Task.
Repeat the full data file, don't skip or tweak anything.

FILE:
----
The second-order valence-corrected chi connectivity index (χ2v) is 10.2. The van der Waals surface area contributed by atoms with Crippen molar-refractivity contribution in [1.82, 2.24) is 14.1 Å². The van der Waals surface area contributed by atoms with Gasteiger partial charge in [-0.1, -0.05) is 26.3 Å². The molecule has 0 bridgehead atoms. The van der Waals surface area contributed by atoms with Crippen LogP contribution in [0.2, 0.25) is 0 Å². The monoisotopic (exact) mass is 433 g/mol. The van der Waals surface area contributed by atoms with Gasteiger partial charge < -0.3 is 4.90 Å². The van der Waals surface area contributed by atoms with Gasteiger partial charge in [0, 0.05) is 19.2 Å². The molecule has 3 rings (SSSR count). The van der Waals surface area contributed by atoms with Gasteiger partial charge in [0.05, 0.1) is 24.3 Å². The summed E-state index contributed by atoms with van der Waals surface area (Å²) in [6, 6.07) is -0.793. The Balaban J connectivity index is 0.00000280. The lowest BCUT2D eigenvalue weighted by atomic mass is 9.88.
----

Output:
The second-order valence-corrected chi connectivity index (χ2v) is 10.2. The van der Waals surface area contributed by atoms with Crippen molar-refractivity contribution in [1.82, 2.24) is 14.1 Å². The van der Waals surface area contributed by atoms with Gasteiger partial charge in [-0.1, -0.05) is 26.3 Å². The molecule has 0 bridgehead atoms. The van der Waals surface area contributed by atoms with Crippen LogP contribution in [0.2, 0.25) is 0 Å². The monoisotopic (exact) mass is 433 g/mol. The van der Waals surface area contributed by atoms with Gasteiger partial charge < -0.3 is 4.90 Å². The van der Waals surface area contributed by atoms with Gasteiger partial charge in [0, 0.05) is 19.2 Å². The molecule has 3 rings (SSSR count). The van der Waals surface area contributed by atoms with Gasteiger partial charge in [0.05, 0.1) is 24.3 Å². The summed E-state index contributed by atoms with van der Waals surface area (Å²) in [6, 6.07) is -0.793. The Balaban J connectivity index is 0.00000280. The lowest BCUT2D eigenvalue weighted by atomic mass is 9.88.